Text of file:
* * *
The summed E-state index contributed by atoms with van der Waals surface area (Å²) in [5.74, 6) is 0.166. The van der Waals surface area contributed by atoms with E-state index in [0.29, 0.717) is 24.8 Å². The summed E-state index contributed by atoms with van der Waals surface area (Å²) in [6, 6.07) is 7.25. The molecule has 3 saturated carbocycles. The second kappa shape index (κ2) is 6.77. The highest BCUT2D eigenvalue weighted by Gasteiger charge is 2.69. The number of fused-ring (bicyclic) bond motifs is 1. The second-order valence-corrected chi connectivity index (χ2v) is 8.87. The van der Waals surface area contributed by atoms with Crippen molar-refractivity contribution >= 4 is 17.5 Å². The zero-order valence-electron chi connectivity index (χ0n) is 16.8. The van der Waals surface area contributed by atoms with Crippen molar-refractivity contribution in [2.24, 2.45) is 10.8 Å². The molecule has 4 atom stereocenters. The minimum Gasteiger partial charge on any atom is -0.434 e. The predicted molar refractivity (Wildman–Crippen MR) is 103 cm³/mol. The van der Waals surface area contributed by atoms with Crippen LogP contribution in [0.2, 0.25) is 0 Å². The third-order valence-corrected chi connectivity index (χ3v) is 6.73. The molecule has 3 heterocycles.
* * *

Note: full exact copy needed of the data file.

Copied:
The summed E-state index contributed by atoms with van der Waals surface area (Å²) in [5.74, 6) is 0.166. The van der Waals surface area contributed by atoms with E-state index in [0.29, 0.717) is 24.8 Å². The summed E-state index contributed by atoms with van der Waals surface area (Å²) in [6, 6.07) is 7.25. The molecule has 3 saturated carbocycles. The second kappa shape index (κ2) is 6.77. The highest BCUT2D eigenvalue weighted by Gasteiger charge is 2.69. The number of fused-ring (bicyclic) bond motifs is 1. The second-order valence-corrected chi connectivity index (χ2v) is 8.87. The van der Waals surface area contributed by atoms with Crippen molar-refractivity contribution >= 4 is 17.5 Å². The zero-order valence-electron chi connectivity index (χ0n) is 16.8. The van der Waals surface area contributed by atoms with Crippen molar-refractivity contribution in [2.24, 2.45) is 10.8 Å². The molecule has 4 atom stereocenters. The minimum Gasteiger partial charge on any atom is -0.434 e. The predicted molar refractivity (Wildman–Crippen MR) is 103 cm³/mol. The van der Waals surface area contributed by atoms with Crippen LogP contribution in [0.2, 0.25) is 0 Å². The third-order valence-corrected chi connectivity index (χ3v) is 6.73. The molecule has 3 heterocycles.